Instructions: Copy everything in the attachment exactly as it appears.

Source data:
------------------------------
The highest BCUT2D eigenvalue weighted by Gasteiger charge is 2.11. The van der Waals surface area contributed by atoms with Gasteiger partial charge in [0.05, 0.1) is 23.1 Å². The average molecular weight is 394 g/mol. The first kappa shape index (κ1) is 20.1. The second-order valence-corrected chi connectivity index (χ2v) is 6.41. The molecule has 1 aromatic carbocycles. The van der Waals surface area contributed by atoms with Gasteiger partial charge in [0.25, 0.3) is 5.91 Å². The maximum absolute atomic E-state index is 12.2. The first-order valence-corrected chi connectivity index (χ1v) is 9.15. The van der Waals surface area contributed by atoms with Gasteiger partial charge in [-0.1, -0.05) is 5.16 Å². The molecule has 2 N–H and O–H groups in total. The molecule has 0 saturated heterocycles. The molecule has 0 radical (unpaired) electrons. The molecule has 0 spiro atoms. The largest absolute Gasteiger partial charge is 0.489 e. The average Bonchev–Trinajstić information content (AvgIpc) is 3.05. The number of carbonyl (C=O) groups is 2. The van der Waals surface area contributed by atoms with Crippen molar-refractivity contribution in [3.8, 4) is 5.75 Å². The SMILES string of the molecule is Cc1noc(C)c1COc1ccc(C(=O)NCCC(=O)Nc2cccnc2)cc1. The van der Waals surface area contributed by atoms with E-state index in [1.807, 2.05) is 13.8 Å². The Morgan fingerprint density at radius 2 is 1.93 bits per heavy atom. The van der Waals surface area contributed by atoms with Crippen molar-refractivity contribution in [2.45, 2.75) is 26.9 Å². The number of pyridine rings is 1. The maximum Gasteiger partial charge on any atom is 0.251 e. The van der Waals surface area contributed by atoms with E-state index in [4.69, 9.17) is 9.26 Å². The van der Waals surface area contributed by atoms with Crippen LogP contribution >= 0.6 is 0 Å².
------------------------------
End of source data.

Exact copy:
The highest BCUT2D eigenvalue weighted by Gasteiger charge is 2.11. The van der Waals surface area contributed by atoms with Gasteiger partial charge in [0.05, 0.1) is 23.1 Å². The average molecular weight is 394 g/mol. The first kappa shape index (κ1) is 20.1. The second-order valence-corrected chi connectivity index (χ2v) is 6.41. The molecule has 1 aromatic carbocycles. The van der Waals surface area contributed by atoms with Gasteiger partial charge in [0.25, 0.3) is 5.91 Å². The maximum absolute atomic E-state index is 12.2. The first-order valence-corrected chi connectivity index (χ1v) is 9.15. The van der Waals surface area contributed by atoms with Gasteiger partial charge in [-0.1, -0.05) is 5.16 Å². The molecule has 2 N–H and O–H groups in total. The molecule has 0 saturated heterocycles. The molecule has 0 radical (unpaired) electrons. The molecule has 0 spiro atoms. The largest absolute Gasteiger partial charge is 0.489 e. The average Bonchev–Trinajstić information content (AvgIpc) is 3.05. The number of carbonyl (C=O) groups is 2. The van der Waals surface area contributed by atoms with Crippen molar-refractivity contribution in [3.8, 4) is 5.75 Å². The SMILES string of the molecule is Cc1noc(C)c1COc1ccc(C(=O)NCCC(=O)Nc2cccnc2)cc1. The van der Waals surface area contributed by atoms with E-state index in [1.807, 2.05) is 13.8 Å². The Morgan fingerprint density at radius 2 is 1.93 bits per heavy atom. The van der Waals surface area contributed by atoms with Crippen molar-refractivity contribution in [2.45, 2.75) is 26.9 Å². The number of pyridine rings is 1. The maximum Gasteiger partial charge on any atom is 0.251 e. The van der Waals surface area contributed by atoms with E-state index in [4.69, 9.17) is 9.26 Å². The van der Waals surface area contributed by atoms with Crippen LogP contribution >= 0.6 is 0 Å².